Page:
I had a chance to join FOX Baltimore to talk about the importance of continuing to use digital tools even though most students are now in-person as well as some tech tools that can help students as we gear up for a new school year.
You can watch the clip here: FOX Baltimore – Back to School | Navigating digital learning
I think it’s critical that we continue to meaningfully infuse technology into our classrooms and lesson design. When used well, technology is a key tool for accessibility, inclusivity, and strengthening relationships.
A couple of the tools I recommended did not make the clip, so as a quick recap of the four tools I chose to focus on:
- Pear Deck is a fantastic tool teachers can use to allow students the time and space to craft a response and share their ideas. It’s an add-on for google slides and PowerPoint that ensures every student actively engages with a presentation.
- The One by Wacom puts a digital pen in students’ hands. I am a firm believer in writing things out, and Wacom tablets allow us to ink digitally using any laptop, whether that be a Mac, PC, or Chromebook. As a math teacher, I have students use Wacom tablets in the classroom so that I can see them solving problems in real-time. There is also a lot of power in students using digital inking in classes like English or History as visual-note taking can be helpful for many students. The power of notes being digital is that they are searchable and can’t be lost.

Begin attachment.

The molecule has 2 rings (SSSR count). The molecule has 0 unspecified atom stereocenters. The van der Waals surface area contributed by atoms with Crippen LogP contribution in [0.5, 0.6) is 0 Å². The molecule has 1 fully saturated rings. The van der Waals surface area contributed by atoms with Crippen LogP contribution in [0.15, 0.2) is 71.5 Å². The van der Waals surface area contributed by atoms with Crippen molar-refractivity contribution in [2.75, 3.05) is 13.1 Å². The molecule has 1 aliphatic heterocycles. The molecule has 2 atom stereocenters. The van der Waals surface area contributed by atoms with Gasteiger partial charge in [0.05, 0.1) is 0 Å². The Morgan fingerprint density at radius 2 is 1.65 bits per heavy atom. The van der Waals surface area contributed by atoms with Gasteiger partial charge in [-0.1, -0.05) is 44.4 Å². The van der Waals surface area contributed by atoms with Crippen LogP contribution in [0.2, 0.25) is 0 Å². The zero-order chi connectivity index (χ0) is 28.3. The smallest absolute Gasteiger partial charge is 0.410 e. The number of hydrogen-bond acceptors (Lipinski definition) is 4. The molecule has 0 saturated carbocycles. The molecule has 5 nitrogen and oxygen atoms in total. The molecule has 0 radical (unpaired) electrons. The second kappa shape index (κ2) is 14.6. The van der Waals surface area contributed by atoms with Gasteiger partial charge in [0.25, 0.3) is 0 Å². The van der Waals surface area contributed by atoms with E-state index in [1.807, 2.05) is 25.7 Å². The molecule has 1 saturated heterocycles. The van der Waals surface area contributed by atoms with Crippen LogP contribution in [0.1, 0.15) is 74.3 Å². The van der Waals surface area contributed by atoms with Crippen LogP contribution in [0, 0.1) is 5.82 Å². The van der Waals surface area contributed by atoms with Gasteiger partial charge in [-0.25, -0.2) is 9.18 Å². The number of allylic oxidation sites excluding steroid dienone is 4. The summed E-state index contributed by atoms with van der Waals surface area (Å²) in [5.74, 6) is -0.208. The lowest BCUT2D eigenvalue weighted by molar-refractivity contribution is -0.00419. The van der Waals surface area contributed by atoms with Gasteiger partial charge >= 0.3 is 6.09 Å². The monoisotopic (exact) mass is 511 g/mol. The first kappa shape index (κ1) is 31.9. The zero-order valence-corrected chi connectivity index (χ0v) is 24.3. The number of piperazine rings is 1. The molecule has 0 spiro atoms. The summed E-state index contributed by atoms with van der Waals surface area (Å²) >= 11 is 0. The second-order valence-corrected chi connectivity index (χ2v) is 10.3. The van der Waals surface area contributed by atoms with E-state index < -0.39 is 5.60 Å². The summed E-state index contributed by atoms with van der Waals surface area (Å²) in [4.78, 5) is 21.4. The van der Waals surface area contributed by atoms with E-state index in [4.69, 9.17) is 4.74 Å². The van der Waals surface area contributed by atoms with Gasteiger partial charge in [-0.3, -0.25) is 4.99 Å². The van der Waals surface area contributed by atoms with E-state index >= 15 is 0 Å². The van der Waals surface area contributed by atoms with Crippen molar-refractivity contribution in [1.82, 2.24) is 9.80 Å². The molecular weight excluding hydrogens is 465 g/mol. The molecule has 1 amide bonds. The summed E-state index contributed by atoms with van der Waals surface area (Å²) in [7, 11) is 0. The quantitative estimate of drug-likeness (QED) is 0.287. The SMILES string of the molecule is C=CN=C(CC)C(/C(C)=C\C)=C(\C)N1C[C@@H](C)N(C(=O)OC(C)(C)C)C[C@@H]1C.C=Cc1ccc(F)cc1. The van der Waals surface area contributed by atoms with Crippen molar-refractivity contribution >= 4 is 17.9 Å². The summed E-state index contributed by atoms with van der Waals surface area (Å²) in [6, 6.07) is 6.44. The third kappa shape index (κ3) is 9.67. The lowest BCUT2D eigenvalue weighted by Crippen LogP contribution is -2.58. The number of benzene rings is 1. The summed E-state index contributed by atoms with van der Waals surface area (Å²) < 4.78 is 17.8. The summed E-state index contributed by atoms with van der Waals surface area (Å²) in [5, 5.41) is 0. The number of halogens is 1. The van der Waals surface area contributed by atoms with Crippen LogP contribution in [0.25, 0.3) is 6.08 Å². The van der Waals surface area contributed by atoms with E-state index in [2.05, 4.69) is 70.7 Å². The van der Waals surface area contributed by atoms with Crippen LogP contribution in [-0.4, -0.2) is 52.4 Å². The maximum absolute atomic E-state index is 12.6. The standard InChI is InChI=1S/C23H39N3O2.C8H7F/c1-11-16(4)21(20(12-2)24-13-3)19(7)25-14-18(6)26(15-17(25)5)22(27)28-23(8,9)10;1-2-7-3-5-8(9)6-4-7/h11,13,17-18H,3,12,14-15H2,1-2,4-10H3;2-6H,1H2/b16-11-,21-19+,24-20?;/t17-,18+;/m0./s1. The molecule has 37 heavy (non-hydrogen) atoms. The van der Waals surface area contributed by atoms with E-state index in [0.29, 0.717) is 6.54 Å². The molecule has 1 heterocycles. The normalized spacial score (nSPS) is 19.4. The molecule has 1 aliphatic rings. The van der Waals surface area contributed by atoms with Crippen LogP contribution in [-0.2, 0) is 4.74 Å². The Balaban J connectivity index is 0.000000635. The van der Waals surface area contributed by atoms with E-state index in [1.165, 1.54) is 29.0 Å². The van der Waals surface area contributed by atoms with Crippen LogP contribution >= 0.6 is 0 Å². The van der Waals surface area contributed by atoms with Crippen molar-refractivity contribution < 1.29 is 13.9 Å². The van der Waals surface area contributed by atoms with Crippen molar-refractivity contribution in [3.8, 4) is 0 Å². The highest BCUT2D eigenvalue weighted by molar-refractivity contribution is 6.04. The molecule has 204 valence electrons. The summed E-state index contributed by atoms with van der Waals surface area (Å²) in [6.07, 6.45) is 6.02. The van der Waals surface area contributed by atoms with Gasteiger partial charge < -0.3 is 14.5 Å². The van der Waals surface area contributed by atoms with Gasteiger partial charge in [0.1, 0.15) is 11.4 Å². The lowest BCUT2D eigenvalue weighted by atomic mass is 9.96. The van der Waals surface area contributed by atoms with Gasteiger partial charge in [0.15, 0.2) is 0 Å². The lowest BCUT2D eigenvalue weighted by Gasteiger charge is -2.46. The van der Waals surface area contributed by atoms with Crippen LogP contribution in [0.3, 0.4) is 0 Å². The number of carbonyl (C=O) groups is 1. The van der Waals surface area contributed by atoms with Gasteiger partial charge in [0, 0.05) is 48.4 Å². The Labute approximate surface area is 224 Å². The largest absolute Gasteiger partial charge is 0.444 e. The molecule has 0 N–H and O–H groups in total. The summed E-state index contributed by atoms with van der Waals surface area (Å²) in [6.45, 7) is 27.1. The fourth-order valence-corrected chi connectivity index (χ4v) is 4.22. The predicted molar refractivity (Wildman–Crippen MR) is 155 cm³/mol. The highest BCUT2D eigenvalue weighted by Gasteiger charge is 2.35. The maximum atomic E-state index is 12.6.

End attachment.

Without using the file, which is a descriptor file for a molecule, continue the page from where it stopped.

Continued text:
As a teacher, I use the Wacom Intuos Bluetooth in the classroom, which is similar to the One by Wacom but has Bluetooth built-in so that I can freely walk around the room while still writing on the projector. Wacom has a huge line of tablets, including ones with a display built-in which make writing and drawing more natural if looking for something to use at a desk.
- Microsoft Flip is a video platform created with education at its center. Through threaded video replies, students can engage in discussion, showcase their understanding of problems, and so much more. In math class, I use it to have students create mini video lessons for their classmates to foster a culture of peer-to-peer learning.
- Finally, Kami is a tool that allows you to annotate any PDF with text, drawing, voice and video notes, and more. It also has built-in accessibility tools like a dictionary and read aloud capabilities to help students learn in a style that fits them best.
I think it’s most important that we provide students with tech tools and apps so that they can customize the learning to best fit their needs and thrive in the classroom.
Pingback: Sharing Diigo Links and Resources (weekly) | Another EducatorAl Blog